The IIFS of 3.36 million gallons a day (mgd) for Kaua`ula Stream concerned the LIC and its customers the most, as that is their main source of water. (The company also has the ability to divert water from Launiupoko Stream). To allay some of those concerns, the commission decided to implement the IIFS incrementally, initially restoring only 1 mgd to the stream at LIC’s diversion and 0.8 mgd at a siphon.
LIC started the controlled release of 1 mgd on March 28 and immediately claimed it left insufficient water in the ditch system. LIC project manager Heidi Bigelow wrote in emails to commission staff shortly after the release that the reservoir level had dropped by two feet.
In an April 4 letter to its customers, the LIC stated that the release should have left the company with 2.6 mgd to distribute, but, in fact, left it with “substantially less than 1 mgd.”
“If the new IIFS are implemented before alternative solutions are put in place, LIC will be allowed to divert an insufficient supply of water, and must invoke its PUC Tariff no. 1, RULE III Conservation Measures and Interruption of Water Supply requiring ALL customers of LIC within its service area to immediately reduce their water usage by 80 percent,” it warned.
The company then appealed to commission staff to hold off fully implementing the IIFS for six months.
Initially, Strauch balked, arguing in an April 12 email to Bigelow that even if only 3.5 mgd flowed in Kaua`ula Stream above the initial diversion — a conservative estimate, he wrote — there should be more than enough water to meet the needs reported by LIC.
After returning 1 mgd to the stream and sending 1 mgd to users who aren’t LIC customers, LIC would still have access to 1.5 mgd, “plus water diverted from Launiupoko Stream (0.4 mgd),” he wrote. Given that, he continued, the LIC should be able to meet the 1.3 mgd in distribution needs identified in its Public Utilities Commission (PUC) permit, even with a system loss of 20 percent. “[T]here should be plenty of water. Where is the problem?” he asked.
The commission ultimately agreed to wait until late September to increase the amount of water released to the stream to 2 mgd. The delay would provide for “a reasonable time period for both LIC and the Water Commission to measure and assess added flows in the stream, allowing us to work together for both good stream health and adequate water for LIC needs,” wrote commission depute director Jeffrey Pearson in a May 7 letter to LIC.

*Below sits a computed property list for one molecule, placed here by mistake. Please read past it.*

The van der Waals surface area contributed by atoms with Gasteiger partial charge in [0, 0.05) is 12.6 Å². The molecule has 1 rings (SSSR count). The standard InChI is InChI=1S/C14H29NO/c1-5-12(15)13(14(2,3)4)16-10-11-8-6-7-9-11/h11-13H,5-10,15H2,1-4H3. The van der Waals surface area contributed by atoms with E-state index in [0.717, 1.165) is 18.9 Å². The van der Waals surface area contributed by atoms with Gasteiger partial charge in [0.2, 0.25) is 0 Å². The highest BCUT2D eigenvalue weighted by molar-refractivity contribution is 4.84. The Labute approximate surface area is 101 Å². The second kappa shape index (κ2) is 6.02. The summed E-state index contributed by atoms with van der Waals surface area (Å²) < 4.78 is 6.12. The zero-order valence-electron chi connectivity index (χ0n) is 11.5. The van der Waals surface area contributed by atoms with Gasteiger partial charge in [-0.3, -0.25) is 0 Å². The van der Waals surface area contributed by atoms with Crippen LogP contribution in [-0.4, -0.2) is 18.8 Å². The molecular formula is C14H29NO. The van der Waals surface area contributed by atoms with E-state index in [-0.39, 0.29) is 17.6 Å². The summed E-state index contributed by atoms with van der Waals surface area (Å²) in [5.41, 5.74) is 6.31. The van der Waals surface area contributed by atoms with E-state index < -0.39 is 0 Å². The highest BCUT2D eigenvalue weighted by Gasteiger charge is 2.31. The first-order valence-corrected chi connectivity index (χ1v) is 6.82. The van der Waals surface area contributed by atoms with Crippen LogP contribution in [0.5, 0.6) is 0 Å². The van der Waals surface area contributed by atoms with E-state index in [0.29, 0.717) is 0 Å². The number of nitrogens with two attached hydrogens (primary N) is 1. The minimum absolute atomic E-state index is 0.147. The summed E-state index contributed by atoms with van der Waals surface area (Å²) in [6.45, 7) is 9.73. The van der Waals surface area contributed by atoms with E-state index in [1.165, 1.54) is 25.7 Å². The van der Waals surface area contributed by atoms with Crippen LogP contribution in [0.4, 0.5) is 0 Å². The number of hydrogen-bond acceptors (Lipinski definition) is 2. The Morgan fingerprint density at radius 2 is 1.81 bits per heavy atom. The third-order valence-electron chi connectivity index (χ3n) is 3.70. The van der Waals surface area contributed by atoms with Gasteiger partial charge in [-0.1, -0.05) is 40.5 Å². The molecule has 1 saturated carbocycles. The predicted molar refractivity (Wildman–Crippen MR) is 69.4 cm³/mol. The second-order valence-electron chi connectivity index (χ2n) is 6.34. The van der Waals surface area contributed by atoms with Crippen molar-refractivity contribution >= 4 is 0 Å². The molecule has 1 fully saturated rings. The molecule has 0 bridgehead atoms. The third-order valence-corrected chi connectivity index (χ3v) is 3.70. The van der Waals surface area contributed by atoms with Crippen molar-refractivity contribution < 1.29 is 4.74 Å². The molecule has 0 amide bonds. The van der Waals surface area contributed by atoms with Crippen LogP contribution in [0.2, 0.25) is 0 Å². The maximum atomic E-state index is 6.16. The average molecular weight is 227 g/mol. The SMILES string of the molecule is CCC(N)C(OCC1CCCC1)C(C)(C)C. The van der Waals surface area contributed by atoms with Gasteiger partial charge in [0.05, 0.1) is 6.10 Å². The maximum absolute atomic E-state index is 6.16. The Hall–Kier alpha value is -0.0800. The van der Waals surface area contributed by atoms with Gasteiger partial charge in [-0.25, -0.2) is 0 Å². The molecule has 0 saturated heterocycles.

At the Water Commission’s September 18 meeting, Strauch reported that measurements taken over the past several months at LIC’s ditch intake and the stream below the diversion showed that an average of 2.44 mgd would be available from Kaua`ula Stream for offstream use if the 3.36 mgd IIFS was fully implemented and 0.47 mgd would be available from Launiupoko Stream, for a total of 2.91 mgd.
“This is definitely meeting their stated needs,” Strauch said. Even so, he reported that nearly 100 LIC customers have sought to connect their non-potable water systems to the area’s potable water system to ensure their water needs are met.
In June, the Mahanalua Nui Homeowners Association, Inc., Makila Plantations Homeowners Association, Inc., and Pu‘unoa Homeowners Association, Inc., Steve Strombeck and the Strombeck Family Revocable Trust sought a contested case hearing on the IIFS, claiming that they would be left without sufficient water. The commission rejected those requests at its June 19 meeting, but not before the Office of Hawaiian Affairs’ Wayne Tanaka questioned the petitioners’ claim that they needed 1.8 mgd for small farms spanning 88 acres.
“When Launiupoko Irrigation Company petitioned the Public Utilities Commission to become a public utility, they said they would need 1.3 mgd for a fully developed 6,000-acre service area. Somehow this 88-acre area of agriculture is exceeding by 500,000 gpd what Launiupoko said they would need for 6,000 acres for fully developed ag lots,” he said, adding that if 1.8 mgd really was being used, “the Commission should look into potential water waste that is going on.”
Maui resident Tiare Lawrence also testified that Launiupoko was filled with “gentleman estates, million dollar mansions, fancy pools.” “Barely any real, sustainable, diversified farming takes place in Launiupoko,” she said.